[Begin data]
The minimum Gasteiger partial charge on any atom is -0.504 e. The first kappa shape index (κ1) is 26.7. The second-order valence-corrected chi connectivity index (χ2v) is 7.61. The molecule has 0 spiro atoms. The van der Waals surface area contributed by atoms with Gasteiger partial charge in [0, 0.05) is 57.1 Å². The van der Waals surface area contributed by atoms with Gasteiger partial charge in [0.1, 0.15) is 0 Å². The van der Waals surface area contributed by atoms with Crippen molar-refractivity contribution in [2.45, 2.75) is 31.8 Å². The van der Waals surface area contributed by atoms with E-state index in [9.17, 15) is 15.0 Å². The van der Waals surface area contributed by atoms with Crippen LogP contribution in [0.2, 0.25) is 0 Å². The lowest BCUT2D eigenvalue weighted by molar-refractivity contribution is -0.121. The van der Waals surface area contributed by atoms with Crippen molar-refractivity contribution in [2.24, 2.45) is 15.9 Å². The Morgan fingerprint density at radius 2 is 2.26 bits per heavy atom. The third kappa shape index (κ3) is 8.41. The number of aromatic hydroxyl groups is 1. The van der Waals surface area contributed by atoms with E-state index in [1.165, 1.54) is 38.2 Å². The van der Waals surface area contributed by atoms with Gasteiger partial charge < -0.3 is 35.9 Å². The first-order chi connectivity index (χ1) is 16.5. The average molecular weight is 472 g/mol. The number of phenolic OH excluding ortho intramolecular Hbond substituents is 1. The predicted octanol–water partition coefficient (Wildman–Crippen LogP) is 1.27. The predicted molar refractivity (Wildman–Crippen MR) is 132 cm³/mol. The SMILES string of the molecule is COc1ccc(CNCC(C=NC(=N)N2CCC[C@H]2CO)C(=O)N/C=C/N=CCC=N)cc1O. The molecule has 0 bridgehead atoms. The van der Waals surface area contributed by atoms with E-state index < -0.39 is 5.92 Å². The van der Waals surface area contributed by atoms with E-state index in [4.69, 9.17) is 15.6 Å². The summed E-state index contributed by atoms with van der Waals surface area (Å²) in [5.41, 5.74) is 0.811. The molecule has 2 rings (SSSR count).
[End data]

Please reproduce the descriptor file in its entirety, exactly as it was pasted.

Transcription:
The minimum Gasteiger partial charge on any atom is -0.504 e. The first kappa shape index (κ1) is 26.7. The second-order valence-corrected chi connectivity index (χ2v) is 7.61. The molecule has 0 spiro atoms. The van der Waals surface area contributed by atoms with Gasteiger partial charge in [0, 0.05) is 57.1 Å². The van der Waals surface area contributed by atoms with Gasteiger partial charge in [0.1, 0.15) is 0 Å². The van der Waals surface area contributed by atoms with Crippen molar-refractivity contribution in [2.45, 2.75) is 31.8 Å². The van der Waals surface area contributed by atoms with E-state index in [9.17, 15) is 15.0 Å². The van der Waals surface area contributed by atoms with Crippen LogP contribution in [0.2, 0.25) is 0 Å². The lowest BCUT2D eigenvalue weighted by molar-refractivity contribution is -0.121. The van der Waals surface area contributed by atoms with Crippen molar-refractivity contribution in [2.24, 2.45) is 15.9 Å². The Morgan fingerprint density at radius 2 is 2.26 bits per heavy atom. The third kappa shape index (κ3) is 8.41. The number of aromatic hydroxyl groups is 1. The van der Waals surface area contributed by atoms with E-state index in [1.165, 1.54) is 38.2 Å². The van der Waals surface area contributed by atoms with Gasteiger partial charge < -0.3 is 35.9 Å². The first-order chi connectivity index (χ1) is 16.5. The average molecular weight is 472 g/mol. The number of phenolic OH excluding ortho intramolecular Hbond substituents is 1. The predicted octanol–water partition coefficient (Wildman–Crippen LogP) is 1.27. The predicted molar refractivity (Wildman–Crippen MR) is 132 cm³/mol. The SMILES string of the molecule is COc1ccc(CNCC(C=NC(=N)N2CCC[C@H]2CO)C(=O)N/C=C/N=CCC=N)cc1O. The molecule has 0 bridgehead atoms. The van der Waals surface area contributed by atoms with E-state index < -0.39 is 5.92 Å². The van der Waals surface area contributed by atoms with E-state index in [4.69, 9.17) is 15.6 Å². The summed E-state index contributed by atoms with van der Waals surface area (Å²) in [5.41, 5.74) is 0.811. The molecule has 2 rings (SSSR count).